flour and sugar bins in the pantry.
The backdoor squeaked and
banged as Grandpa came in from chores to have breakfast. In the kitchen,
Grandma was cooking, washing dishes, and preparing for the next meal. I
remember Grandma saying "Sit that on the back of the stove to keep it
warm until chores are done" or "Better lift the lid and stoke the fire."
Sometimes there was a soup kettle full of leftovers sitting at the back
of the stove.
Bins of flour and sugar, a
marble top for rolling out dough and shelves for spices and baking
utensils were found in the pantry. The icebox, with a block of ice, was
also in the pantry. Grandma and Motherís canning was on the shelves
surrounded with the smell of cinnamon, cloves, cardamom, apples, and
In the dining room the table
was set, chairs placed around the table and the family gathered to eat.
In the hutch or cupboard were the dishes and the family silver in the
drawer. Homework was done at the table under the watchful eye of one of
the adults. Puzzles and games were also played at the table.
It was upstairs to bed. On cold mornings,
children scurried downstairs to stand around the woodstove while
breakfast cooked. The light, in the bedroom, was a kerosene lantern.
Also the bedroom was furnished with a chair, desk, closet, and coverings
to the window. The walls were papered. It was places to think, read a
book, or entertain friends.
couch, Dadís overstuffed chair, Momís rocking chair, a wood table and
chairs, wringer washer, clothes rack, beds, dressers, stands, chamber
pot, canning cupboard, were furnishings in the old house. Other
furnishings included canning jars, clocks, pitcher pump, teakettle,
flat iron, crank telephone, cream separator, icebox, and small kitchen
The outside chores were mowing,
pumping water, chopping wood, and sweeping the porches. On the farm
there was milking cows, feeding the animals, gathering eggs, hoeing the
garden, haying, plowing, and watering.
Inside the house there
were clothes to wash, dry, iron, and fold. After the meal was over there
were dishes to wash, dry, and put away. On Saturday it was dusting,
sweeping, and mopping, floors. The flowers, inside and outside to be
watered, fertilized, and tended to for sunlight. Sometime each day it
was make the beds, change sheets, pillowcases, and bedding, and hang the
clothes in the closet.
On the farm, everyone had their turn
churning the butter, cleaning the cream separator and canning fresh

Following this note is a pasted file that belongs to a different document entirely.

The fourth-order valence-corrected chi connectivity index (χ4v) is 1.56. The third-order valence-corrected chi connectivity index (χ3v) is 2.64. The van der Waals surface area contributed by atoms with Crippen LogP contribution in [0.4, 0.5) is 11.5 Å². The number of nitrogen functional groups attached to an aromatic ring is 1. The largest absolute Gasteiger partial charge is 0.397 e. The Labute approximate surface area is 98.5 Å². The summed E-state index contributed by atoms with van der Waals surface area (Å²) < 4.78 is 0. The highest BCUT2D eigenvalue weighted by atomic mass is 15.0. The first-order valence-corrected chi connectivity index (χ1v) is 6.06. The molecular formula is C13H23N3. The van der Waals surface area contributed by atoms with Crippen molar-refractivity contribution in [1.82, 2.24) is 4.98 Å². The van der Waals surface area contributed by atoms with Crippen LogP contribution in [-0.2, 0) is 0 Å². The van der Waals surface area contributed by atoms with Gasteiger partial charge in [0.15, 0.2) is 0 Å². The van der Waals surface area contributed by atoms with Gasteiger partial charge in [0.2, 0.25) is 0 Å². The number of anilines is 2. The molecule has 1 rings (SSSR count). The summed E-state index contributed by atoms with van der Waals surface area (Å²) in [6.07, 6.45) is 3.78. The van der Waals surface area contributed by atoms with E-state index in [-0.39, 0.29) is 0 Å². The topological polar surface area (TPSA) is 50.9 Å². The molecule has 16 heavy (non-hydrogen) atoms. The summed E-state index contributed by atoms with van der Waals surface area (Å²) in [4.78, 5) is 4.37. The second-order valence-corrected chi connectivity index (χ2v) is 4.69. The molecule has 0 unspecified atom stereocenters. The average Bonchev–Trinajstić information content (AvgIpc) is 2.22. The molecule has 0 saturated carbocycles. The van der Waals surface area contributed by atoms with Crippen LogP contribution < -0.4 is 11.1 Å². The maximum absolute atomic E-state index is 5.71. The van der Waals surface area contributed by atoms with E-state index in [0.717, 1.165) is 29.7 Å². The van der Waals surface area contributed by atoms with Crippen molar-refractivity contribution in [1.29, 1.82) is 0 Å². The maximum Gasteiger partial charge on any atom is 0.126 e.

fruit and vegetables.
Mom saved string, pennies, brown paper
bags, flour sacks, buttons, and marbles. The children shared the jobs of
winding the string into a ball, counting the pennies, folding the sacks,
and putting buttons and marbles in a jar. Monetary remunerationís often
turned to a thank you or job well done. Sometimes it was a quarter or
dime for the Saturday matinee or a favorite toy next trip to town.
Chores at school included taking out the trash, cleaning the
blackboard or erasers, raising the flag, and lunch patrol.
The step stool, the ladder, the
strength of two-arms, and an added boost by Dad or Mom put you up in the
The journey was dark and musty with cobwebs everywhere and
only room to crawl in search of shoebox, trunk or newspaper-wrapped
bundle of cards, letters, diary, and journal. Inside each bundle was the
private, and not so private, words from friends, family, including the
feelings, thoughts, and opinions. The cards were from birthdays,
graduation, wedding, announcements, invitation, sympathy, or just
In the trip down memory lane, happy the box full of
personal, heartwarming, and fondly remembered treasures were found.
Copyright 2001 Margaret L. Ingram
Margaret L. Ingram lives in Albany, Oregon. She has lectured and
taught life history writing for 16 years. Also has 12 + years writing
for monthly and weekly publications. Margaret published a Personal
History Workbook in 1992, authors a monthly newsletter, Heritage Writer,
and developed Memoirs By Mail (MBM) in 1997. MBM is an independent study
course in personal, spiritual, community, school, and church history for
anyone interested in working on their history and staying at home. Want
to know more, contact Margaret L. Ingram at P O Box 1339, Albany, OR
97321; call (541) 730-6450; or e-mail: firstname.lastname@example.org